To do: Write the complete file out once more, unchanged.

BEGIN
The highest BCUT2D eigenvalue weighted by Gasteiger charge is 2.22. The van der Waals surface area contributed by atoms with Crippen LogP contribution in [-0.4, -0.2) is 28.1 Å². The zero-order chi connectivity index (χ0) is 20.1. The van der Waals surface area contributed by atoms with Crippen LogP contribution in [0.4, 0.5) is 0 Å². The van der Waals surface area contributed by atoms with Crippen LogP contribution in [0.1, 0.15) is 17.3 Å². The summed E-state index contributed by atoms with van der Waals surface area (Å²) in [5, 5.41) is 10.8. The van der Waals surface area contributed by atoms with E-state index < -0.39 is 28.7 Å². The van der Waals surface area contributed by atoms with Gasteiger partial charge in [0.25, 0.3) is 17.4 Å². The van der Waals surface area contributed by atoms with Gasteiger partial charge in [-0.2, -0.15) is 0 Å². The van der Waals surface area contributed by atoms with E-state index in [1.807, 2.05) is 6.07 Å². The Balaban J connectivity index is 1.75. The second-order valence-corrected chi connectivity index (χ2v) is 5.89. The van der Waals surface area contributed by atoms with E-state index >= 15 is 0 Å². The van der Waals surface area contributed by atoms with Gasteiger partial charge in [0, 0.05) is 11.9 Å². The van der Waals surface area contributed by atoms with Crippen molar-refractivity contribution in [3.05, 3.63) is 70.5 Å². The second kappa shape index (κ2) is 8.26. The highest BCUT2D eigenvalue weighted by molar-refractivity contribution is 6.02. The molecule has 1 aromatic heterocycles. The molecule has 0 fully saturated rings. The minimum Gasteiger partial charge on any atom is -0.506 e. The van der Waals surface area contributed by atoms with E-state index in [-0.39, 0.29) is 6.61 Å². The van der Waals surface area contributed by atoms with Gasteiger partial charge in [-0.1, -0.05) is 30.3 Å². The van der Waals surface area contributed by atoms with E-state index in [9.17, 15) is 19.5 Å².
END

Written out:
The highest BCUT2D eigenvalue weighted by Gasteiger charge is 2.22. The van der Waals surface area contributed by atoms with Crippen LogP contribution in [-0.4, -0.2) is 28.1 Å². The zero-order chi connectivity index (χ0) is 20.1. The van der Waals surface area contributed by atoms with Crippen LogP contribution in [0.4, 0.5) is 0 Å². The van der Waals surface area contributed by atoms with Crippen LogP contribution in [0.1, 0.15) is 17.3 Å². The summed E-state index contributed by atoms with van der Waals surface area (Å²) in [5, 5.41) is 10.8. The van der Waals surface area contributed by atoms with E-state index < -0.39 is 28.7 Å². The van der Waals surface area contributed by atoms with Gasteiger partial charge in [0.25, 0.3) is 17.4 Å². The van der Waals surface area contributed by atoms with Gasteiger partial charge in [-0.2, -0.15) is 0 Å². The van der Waals surface area contributed by atoms with E-state index in [1.807, 2.05) is 6.07 Å². The Balaban J connectivity index is 1.75. The second-order valence-corrected chi connectivity index (χ2v) is 5.89. The van der Waals surface area contributed by atoms with E-state index >= 15 is 0 Å². The van der Waals surface area contributed by atoms with Gasteiger partial charge in [0, 0.05) is 11.9 Å². The van der Waals surface area contributed by atoms with Crippen molar-refractivity contribution in [3.05, 3.63) is 70.5 Å². The second kappa shape index (κ2) is 8.26. The highest BCUT2D eigenvalue weighted by molar-refractivity contribution is 6.02. The molecule has 1 aromatic heterocycles. The molecule has 0 fully saturated rings. The minimum Gasteiger partial charge on any atom is -0.506 e. The van der Waals surface area contributed by atoms with E-state index in [-0.39, 0.29) is 6.61 Å². The van der Waals surface area contributed by atoms with Gasteiger partial charge in [-0.1, -0.05) is 30.3 Å². The van der Waals surface area contributed by atoms with E-state index in [9.17, 15) is 19.5 Å².